Sitka National Historical Park welcomes a new chief of interpretation and education, Angie Richman, who will start her new position the week of Dec. 12.
Richman first came to Sitka on a three-month assignment as the Acting Chief of Interpretation in 2013. She moved permanently to Sitka in the fall of 2014, and has since been working as a science communication consultant with the National Park Service (NPS) on several national and international efforts.
She started her 16-year career with the NPS as an interpretive park guide in northwestern New Mexico at Chaco Culture National Historical Park interpreting the ancient Puebloan culture. Since that time she’s built an impressive resume of experience in interpretation, science communication, and natural resources in 10 different national park units, a regional office, and most recently for the Washington office.
During her five-year position with the Washington office, she served as the communication specialist for the Climate Change Response Program with the Natural Resource Stewardship and Science Office of the NPS in Fort Collins, Colo., where she oversaw the development of a nationwide approach to climate change communication.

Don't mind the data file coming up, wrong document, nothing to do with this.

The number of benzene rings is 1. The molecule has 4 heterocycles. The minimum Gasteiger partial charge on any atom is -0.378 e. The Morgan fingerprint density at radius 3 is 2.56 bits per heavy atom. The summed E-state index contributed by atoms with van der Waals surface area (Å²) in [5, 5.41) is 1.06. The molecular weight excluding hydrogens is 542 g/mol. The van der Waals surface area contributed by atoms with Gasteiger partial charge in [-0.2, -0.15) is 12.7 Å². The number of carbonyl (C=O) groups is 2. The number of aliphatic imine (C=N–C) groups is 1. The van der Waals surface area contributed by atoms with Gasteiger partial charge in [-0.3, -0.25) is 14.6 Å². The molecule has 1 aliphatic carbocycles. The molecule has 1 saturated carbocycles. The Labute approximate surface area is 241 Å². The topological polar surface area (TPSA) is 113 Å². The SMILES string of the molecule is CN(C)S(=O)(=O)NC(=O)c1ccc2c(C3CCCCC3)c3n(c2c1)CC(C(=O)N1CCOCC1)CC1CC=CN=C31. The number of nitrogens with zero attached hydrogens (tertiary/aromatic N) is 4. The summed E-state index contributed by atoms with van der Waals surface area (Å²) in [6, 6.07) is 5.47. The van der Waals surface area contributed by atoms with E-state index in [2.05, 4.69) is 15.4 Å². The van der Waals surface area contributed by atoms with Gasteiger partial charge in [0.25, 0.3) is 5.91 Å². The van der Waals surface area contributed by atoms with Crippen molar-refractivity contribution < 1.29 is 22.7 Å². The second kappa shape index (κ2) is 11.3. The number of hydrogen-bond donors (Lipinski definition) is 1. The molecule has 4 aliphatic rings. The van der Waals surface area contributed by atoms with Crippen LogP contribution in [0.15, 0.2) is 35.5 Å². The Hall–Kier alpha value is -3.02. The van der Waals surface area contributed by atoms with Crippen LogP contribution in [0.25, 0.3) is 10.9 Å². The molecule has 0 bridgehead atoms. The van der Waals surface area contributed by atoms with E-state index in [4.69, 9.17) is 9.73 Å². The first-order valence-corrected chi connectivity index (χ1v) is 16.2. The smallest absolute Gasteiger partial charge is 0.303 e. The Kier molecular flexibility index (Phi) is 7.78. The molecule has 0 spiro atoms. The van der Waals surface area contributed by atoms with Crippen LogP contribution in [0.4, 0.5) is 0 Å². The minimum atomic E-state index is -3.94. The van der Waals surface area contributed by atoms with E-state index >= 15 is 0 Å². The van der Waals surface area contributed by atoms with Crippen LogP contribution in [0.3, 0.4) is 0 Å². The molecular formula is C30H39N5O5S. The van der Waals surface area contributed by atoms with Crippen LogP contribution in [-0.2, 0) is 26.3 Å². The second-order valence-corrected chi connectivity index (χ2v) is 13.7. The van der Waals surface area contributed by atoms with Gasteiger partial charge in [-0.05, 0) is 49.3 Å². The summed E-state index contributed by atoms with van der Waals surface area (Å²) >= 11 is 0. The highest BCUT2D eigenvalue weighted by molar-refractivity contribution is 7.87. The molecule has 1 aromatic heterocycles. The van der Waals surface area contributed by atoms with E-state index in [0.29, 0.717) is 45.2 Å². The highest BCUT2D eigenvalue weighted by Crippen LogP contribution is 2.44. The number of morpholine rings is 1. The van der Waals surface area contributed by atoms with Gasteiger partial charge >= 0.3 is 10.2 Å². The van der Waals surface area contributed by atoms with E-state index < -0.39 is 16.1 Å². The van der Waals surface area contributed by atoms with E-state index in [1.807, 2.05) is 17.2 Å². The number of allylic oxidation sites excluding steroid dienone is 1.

As a front-line interpreter, Richman has years of experience blending science, history and culture, and sensitive and controversial issues into her interpretive programs and products. Prior to this, she served for two years as a Master Interpreter for the Intermountain Regional Office and the Black Canyon of the Gunnison National Park & Curecanti National Recreation Area.
She was the lead seasonal interpreter and astronomy volunteer coordinator for Bryce Canyon National Park from 2004-2007. She also worked as a physical science technician for the Southeast Utah Group and Pinnacles National Monument. She has experience as a park guide in Pecos and Chaco Culture National Historical Parks, and as an aide to the Chaco Museum Archives.
Richman holds a Bachelor of Arts in Physics and Astrophysics from the University of New Mexico with a minor in Archaeology, emphasizing Cultural Astronomy, and an Associate of Science Degree from Utah Valley State College.
Richman said of her new position, “I am very excited to be back at Sitka National Historical Park. This is a special place with a unique story to tell. It is my hope to continue to enhance the visitor experience through 21st Century communication products and through increased integration of science and cultural literacy.”